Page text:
"Conversations between people who view mathematics as being about beliefs, and people who view mathematics as being about practices, can often be at cross purposes."
I think I am firmly on the side of the ones who think that it's about practices, not beliefs. One thing that surprises me about Philosophy and philosophical questions is the notion of cross-purposed-ness, how one can be interested in a subject, yet, totally not engage with certain questions and manners of approaching it.
The whole Piponi's post is below. In response to an ensuing discussion with Rodrigo Freire on whether intuitionistic practices of Mathematics are self-contradictory, given that the majority of the mathematicians do believe in Excluded Middle and Choice, Victor Botelho posted the link to the following video from Andrej Bauer talking in Princeton in 2013.
Five Stages of Accepting Constructive Mathematics
I loved it!! If you haven't seen it yet, do yourself a favour and have a look. It touches on lots of the questions that aren't at cross-purposes for me. Says some things I'd say too, but it has much more than I know, so I learned lots, and hope to follow up with some more learning on the subject of constructive mathematics. Including some on what to do with Banach-Tarski and the constructive "theorem" that every function is continuous.
Philosophy is hard, I don't want to venture there much, but it would be nice to get enough od a feeling for the place, to avoid it.
Dan Piponi on Beliefs vs Practices in Mathematics
Many people think of religions primarily as systems of belief. I think this may be a skewed view because of the predominance of Christianity and Islam, both of which make creeds prominent. For example, although Judaism does have something like a creed, it tends to place more emphasis on practice than belief.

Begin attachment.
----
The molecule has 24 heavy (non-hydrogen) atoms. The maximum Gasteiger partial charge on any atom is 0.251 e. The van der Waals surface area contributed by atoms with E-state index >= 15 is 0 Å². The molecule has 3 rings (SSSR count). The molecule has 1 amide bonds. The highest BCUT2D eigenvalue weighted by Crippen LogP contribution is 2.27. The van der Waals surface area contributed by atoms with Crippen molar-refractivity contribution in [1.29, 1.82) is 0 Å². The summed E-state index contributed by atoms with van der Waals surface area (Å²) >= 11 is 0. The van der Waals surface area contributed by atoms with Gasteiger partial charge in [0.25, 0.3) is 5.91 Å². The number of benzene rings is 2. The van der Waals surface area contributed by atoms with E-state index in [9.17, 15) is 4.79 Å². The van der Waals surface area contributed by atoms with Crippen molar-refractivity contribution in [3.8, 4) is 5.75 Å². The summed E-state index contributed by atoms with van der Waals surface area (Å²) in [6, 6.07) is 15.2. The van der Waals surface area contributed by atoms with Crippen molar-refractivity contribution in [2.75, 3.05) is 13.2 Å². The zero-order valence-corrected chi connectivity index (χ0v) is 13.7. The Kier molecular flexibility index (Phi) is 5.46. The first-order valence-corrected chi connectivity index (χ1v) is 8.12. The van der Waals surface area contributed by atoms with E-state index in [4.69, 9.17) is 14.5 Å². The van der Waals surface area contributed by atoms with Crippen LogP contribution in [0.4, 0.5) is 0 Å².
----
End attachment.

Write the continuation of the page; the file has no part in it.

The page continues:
This reflects my view of mathematics. I think that for many, mathematics is a matter of belief. For them, mathematics is a way to find out what is and isn't true. I tend to see mathematics as a set of practices. As a result, I find myself bemused by debates over whether 2 really exists, or whether infinite sets exist, whether the continuum really is an infinite collection of points, whether infinitesimals exist, whether the axiom of choice is true, and so on. I find some ultrafinitists particularly confusing. They seem to believe themselves to be expressing skepticism of some sort, whereas to me, expressing skepticism about mathematical constructions is a category error. So to me, these ultrafinitists are surprising because of what they believe, not because of what they don't. This doesn't just apply to ultrafinitists. In an essay by Boolos , he seems confident in the self-evident truth of the existence of integers, say, but expresses more and more doubt as he considers larger and larger cardinals. Many mathematicians seem to have a scale of believability, and ultrafinitists just draw the scale differently.
Conversations between people who view mathematics (or religion) as being about beliefs, and people who view mathematics (or religion) as being about practices, can often be at cross purposes. And members of one group can often find themselves dragged into debates that they don't care for because of the framing of questions. (I don't want to debate the existence infinite sets, not because I can't justify my beliefs, but because I'm more interested in how to use such sets. I don't think belief is a precondition for use.)
Of course you can't completely separate belief and practice and I certainly do have some mathematical beliefs. For example I put a certain amount of trust in mathematics in my daily job because I believe certain practices will allow me to achieve certain goals.
 Must we believe in Set Theory? https://books.google.com/books/about/Logic_Logic_and_Logic.html?id=2BvlvetSrlgC (I hope I'm not mischaracterizing this essay, but even if I am, the point still stands.)